Women of the Early Harlem Renaissance: African American Women Writers 1900-1922

Johnny's Pet Superstition

Teacher, Jimmie's toe is bleedin';
Stumped it, comin' down the road;
I jest knowed that he would do it,
'Cause he went an' killed a toad.

Teacher, you jest ought to see it;
Oh, the blood's jest spurtin' out!
You won't ketch me killin' toad-frogs,
When I see them hoppin' bout.

"Oh, now, Johnny, that's all nonsense!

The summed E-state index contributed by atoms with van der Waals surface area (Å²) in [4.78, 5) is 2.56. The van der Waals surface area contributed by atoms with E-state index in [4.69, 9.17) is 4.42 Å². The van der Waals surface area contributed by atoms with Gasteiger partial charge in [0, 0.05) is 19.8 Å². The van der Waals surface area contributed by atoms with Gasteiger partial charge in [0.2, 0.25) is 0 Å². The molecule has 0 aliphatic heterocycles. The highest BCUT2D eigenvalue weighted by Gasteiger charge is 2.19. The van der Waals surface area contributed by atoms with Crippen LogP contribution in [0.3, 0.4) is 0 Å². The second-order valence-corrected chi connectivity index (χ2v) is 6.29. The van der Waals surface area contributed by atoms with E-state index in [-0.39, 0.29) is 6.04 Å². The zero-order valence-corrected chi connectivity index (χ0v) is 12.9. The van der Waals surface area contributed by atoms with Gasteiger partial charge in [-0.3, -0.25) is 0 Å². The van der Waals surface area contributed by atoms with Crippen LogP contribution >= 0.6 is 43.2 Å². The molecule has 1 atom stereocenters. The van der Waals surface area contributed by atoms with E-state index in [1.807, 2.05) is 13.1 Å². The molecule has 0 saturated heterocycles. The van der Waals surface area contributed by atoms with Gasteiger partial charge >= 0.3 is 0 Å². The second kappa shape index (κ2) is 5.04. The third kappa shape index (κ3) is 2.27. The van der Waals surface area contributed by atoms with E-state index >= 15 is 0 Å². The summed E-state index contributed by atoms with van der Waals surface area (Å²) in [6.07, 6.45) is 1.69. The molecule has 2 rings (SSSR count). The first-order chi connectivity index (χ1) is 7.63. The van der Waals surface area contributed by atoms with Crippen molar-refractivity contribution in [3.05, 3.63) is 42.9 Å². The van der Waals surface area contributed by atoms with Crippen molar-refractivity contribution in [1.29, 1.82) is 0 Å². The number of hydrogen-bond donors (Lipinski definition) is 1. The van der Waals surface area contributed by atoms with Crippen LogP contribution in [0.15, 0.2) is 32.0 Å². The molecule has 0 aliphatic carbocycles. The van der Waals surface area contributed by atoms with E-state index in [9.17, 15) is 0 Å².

I told you sometime ago,
That the killing of a hop-toad
Wouldn't make you hurt your toe;

"Who told you that silly story?"
Grandma said that it is so;
She's much older than you, teacher,
An' I guess she ought to know.

"Come, now, Johnny, don't be saucy;"
Teacher, grandma did say so,
An' she says:'You No'thern cullud,
Don't b'lieve nothin' any mo'.

'Cause you say there ain't no speerits,
'Tain't bad luck to kill a cat,
Dog a-howlin' ain't no death-sign,
An' you've made me b'lieve all that.

But I jest can't b'lieve this, teacher,
'Cause I'm 'fraid to -- Don't you see?
Bet you wouldn't b'lieve it either,
Ef you went barefoot, like me.

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